Incumbent MP for BC Southern Interior Alex Atamanenko addresses the Cawston Organic Farming Institute of BC AGM last Tuesday at Cawston Hall.

Incumbent MP for BC Southern Interior Alex Atamanenko addresses the Cawston Organic Farming Institute of BC AGM last Tuesday at Cawston Hall.

Alex Atamanenko attends Cawston’s Organic Farming Institute of B.C. AGM

Cawston’s Organic Farming Institute of B.C. held their annual general meeting at Cawston Hall on Tuesday, April 5.

The meeting welcomed two special guests  – incumbent MP for the riding of BC Southern Interior Alex  Atamanenko and Organic Program Manager for Nature’s Path Foods Inc., Dag Falck were both invited to share their knowledge of the organic food business and some of the problems faced by industry.

Area “B” Director George Hanson welcomed Atamanenko to the audience of more than 30, expressing appreciation for Atamanenko’s work on behalf of the organic industry in the Similkameen.

“He’s a man who believes in our cause,” Hanson said, “and his actions indicate that.”  Atamanenko discussed his fight to introduce Bill 474, a private members bill designed to support Canadian farmers by requiring that “an analysis of potential harm to export markets be conducted before the sale of any new genetically engineered seed is permitted.”

“There is a debate raging in which some, like multi national chemical manufacturer Monsanto claim that in order to feed the world, we must develop genetically engineered seeds – and others who say that is not the case,” Atamanenko told the audience.

He saw the opportunity to introduce the bill – a rare one for many MP’s – as an opportunity to attract some mainstream attention on the issue.


“Companies admitted to me that they did not want to see the bill discussed,” Atamanenko said, describing how the multi national corporations leveraged and lobbied for attention in Ottawa.

“I saw how powerful multinationals are,” he said, describing how the bill passed second reading before being referred to committee, where the ruling Conservative government effectively shut the bill down under the expectation that an election call would kill the bill, which it did.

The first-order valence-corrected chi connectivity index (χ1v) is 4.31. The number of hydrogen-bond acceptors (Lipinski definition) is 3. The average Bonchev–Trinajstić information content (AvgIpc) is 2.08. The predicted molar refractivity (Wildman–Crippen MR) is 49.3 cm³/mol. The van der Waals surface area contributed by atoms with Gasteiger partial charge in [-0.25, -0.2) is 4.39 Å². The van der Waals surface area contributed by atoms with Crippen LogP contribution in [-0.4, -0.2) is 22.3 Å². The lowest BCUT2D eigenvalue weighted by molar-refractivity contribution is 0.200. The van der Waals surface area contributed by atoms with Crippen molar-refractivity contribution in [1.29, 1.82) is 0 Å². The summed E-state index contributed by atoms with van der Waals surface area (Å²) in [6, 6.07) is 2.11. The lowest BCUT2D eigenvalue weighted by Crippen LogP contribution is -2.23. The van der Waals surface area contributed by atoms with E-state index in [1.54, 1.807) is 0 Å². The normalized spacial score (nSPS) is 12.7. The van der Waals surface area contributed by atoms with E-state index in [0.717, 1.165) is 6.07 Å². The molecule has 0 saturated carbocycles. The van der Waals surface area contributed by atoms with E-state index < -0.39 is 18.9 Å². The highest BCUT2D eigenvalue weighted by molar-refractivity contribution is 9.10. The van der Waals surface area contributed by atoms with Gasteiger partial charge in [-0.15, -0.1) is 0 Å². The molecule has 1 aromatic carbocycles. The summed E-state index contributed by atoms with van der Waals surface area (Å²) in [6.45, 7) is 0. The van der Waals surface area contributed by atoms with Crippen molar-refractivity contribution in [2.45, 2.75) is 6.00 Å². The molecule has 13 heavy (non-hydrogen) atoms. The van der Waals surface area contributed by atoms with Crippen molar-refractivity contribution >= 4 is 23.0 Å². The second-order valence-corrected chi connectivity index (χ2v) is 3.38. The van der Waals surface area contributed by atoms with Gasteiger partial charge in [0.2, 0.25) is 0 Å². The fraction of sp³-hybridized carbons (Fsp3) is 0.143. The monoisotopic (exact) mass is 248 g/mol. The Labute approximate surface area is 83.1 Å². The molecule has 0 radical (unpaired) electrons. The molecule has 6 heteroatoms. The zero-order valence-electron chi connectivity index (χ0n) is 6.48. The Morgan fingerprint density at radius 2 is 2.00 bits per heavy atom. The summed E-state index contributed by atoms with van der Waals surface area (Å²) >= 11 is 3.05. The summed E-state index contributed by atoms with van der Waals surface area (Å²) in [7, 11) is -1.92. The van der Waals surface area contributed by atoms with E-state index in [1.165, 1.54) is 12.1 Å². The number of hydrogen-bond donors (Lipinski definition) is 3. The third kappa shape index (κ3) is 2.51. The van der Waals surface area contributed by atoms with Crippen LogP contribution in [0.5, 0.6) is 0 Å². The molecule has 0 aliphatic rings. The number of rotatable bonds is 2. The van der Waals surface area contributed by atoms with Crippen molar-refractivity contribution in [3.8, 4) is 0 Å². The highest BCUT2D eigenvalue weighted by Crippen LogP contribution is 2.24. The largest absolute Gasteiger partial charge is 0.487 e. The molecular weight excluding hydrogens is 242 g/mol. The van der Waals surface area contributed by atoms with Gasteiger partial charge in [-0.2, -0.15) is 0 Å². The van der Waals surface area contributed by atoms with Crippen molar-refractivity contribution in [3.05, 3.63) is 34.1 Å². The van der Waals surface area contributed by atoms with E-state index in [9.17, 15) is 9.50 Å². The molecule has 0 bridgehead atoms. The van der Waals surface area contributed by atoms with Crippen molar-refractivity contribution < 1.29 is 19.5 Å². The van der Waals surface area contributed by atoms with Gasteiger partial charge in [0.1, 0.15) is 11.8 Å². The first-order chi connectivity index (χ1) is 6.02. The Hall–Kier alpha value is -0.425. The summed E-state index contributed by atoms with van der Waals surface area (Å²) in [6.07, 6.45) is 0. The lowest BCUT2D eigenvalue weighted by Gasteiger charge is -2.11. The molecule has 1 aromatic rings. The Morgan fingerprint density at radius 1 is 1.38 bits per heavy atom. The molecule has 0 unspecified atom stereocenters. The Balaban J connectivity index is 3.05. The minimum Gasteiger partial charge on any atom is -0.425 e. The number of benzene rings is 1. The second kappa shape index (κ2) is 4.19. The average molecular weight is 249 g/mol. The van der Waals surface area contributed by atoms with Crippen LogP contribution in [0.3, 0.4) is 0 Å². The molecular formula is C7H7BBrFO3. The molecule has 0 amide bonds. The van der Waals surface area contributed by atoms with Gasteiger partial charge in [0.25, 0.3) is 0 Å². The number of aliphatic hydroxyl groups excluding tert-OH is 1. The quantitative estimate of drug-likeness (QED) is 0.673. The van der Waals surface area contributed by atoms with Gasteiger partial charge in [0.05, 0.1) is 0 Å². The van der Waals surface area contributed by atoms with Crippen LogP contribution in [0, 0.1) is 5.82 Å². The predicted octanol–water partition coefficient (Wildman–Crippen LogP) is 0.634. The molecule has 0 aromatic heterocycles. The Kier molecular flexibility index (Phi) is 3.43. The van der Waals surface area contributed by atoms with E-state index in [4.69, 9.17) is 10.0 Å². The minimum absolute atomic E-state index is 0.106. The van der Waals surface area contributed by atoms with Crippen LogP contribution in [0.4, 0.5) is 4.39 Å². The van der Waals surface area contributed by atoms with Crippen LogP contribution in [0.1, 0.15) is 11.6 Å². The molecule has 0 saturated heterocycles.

Atamanenko had hopes that the bill was starting to call attention to the issues surrounding Genetically Modified Organisms, or GMO’s, noting that comments from Liberal Members of Parliament suggested that, even though they had presented opposition to the bill, had come to the conclusion that perhaps more should be done to prevent contamination through the release of GM seed. Atamanenko noted a recent class action pre-emptive suit against Monsanto over cross contamination of  genetically modified seed into a farmers crop.

Dag Falck, Organic Program Manager for Nature’s Path Foods, Inc. spoke to the audience about the organic food industry and its recent struggle in the marketplace to compete with so called “natural” products.

“The organic industry has come a long way,” Falck told the gathering, noting that  use of the word natural in the marketplace was designed to create consumer deception.

“‘Natural’ products are not regulated and do  not have the same benefits as organic, but consumers are led to believe otherwise,” Falck suggested. He said that the best way to increase sales or organic products is simply to inform people that “natural” is not organic.

Falck also discussed the advent of nanotechnology in food production pointing out several areas where the science has been used in the industry, as well as  the technology’s potential for good and bad.

Nanotechnology involves research and development of elements at the atomic level. The small size of particles at this scale changes the physical  properties of a substance, which can be controlled or manipulated to produce new and enhances products. The science is seeing increasing use in food packaging, personal care and agricultural products, and heavy research is being done by such multi national corporations such as Kraft, Unilever, Nestle, Cargill, Heinz, and Pepsi.

Falck gave the audience some examples of nano technology “improved” products, including antibacterial toothpaste, supplements and chocolate being enhanced this way.

It is predicted that nano food packaging alone could become a 30 billion dollar industry, with Kodak currently leading the way in this field.

Concerns over nano technology in  the food industry involve such things as safety issues surrounding the small particle size, and their ability to cross biological barriers.  To date, there is no regulation of  the technology, and even though manufacturers assure the public the improvements are safe, that data is confidential.

Falck also spoke about the threat posed by GMO’s to the organic food industry, noting the difficulty the industry had in preventing contamination. Adherence to a “best practises” standard would be preferable to edicts establishing minimum standards would be difficult to implement because some regions have higher baseline levels of environmental degradation than others, as well as the fact that baseline thresholds would be constantly changing over time.


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